Sunday, September 25, 2016

Hands On Weaving at the South Valleys Library

Members of the Reno Fiber Guild have caught the "weaving bug" and everyone seemed to get a big kick out of sharing it with the public at the South Valleys Library. In the photo below, Eva shows the young weaver the next treadle to push for her weaving pattern.
 This year we added Kumihimo Braiding to our "hands on" activities.  The public was introduced to this wonderful technique through both foam discs and also the traditional Japanese braiding stand called a Marudai.  Along with the actual experience of making braids, there were many examples of completed jewelry pieces and braids to examine. Karen watches closely to help smooth the path for this budding braider.

 We want very much for everyone to have a chance to make something wonderful.  Here Pati gives a very little student a helping hand.

Shelley watches as a new weaver checks out the Mountain Loom and learns how to operate the levers to change sheds.
The rigid heddle loom is an inexpensive place for many people to start a weaving journey.  Kathy is helping this woman experience the joy of weaving on one of these versatile gadgets.
Franco is new to the Reno area, but not new to weaving.  He likes to show people how they can weave without having to buy expensive equipment.  This loom is one he fashioned himself from dowels. The design is a work in progress, so stay tuned for more innovations. (photo by Franco)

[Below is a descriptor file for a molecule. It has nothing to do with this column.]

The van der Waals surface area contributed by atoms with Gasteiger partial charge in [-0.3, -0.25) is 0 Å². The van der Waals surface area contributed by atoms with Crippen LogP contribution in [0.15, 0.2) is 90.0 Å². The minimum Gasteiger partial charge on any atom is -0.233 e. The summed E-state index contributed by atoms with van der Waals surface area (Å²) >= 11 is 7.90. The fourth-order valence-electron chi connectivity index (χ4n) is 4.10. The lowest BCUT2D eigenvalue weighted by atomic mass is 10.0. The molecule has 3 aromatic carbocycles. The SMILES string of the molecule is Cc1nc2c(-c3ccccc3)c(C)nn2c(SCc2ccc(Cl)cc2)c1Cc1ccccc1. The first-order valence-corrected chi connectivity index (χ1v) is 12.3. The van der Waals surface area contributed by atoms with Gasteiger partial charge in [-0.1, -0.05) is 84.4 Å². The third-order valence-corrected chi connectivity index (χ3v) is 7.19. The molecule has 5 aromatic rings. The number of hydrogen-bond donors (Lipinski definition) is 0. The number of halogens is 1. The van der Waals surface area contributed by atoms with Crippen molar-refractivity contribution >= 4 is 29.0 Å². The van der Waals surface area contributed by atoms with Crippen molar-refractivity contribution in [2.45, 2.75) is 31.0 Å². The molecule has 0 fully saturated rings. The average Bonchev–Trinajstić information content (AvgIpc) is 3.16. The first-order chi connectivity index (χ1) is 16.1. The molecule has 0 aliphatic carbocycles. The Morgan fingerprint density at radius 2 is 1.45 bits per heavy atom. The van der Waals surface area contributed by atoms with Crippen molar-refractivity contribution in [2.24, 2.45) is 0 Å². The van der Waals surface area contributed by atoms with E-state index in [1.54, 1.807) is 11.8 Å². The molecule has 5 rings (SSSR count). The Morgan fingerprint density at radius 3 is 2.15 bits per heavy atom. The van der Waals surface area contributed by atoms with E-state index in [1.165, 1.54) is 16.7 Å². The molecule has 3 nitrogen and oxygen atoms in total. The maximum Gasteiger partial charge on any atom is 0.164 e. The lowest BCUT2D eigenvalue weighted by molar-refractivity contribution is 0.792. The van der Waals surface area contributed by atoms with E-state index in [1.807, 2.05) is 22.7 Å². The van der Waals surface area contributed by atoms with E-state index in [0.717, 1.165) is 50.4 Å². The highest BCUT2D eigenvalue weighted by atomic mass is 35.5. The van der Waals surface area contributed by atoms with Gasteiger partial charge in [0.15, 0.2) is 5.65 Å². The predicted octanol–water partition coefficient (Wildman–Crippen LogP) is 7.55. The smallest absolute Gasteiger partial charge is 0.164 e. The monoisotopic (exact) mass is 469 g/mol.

Rachel is another weaver who uses simple tools to weave cloth.  She brought her backstrap loom on which she weaves cloth for clothing.    Although the loom is simple in design, it takes time and practice to learn backstrap weaving and Rachel learned her skills from indigenous teachers in Guatemala and Mexico. (photo by Franco)
Sarah brought her 8-shaft table loom to this year's event.  She is weaving a complex design with two colors of yarn in both warp and weft as Rachel and Anni admire the pattern.
Hands On events are a lot of fun - both for the public and for the guild members who volunteer their time, looms and materials. This post doesn't come close to showing all the people who made this day a success.  A big thank you to everyone who participated.  Also please visit Franco Rios' blog for additional photos

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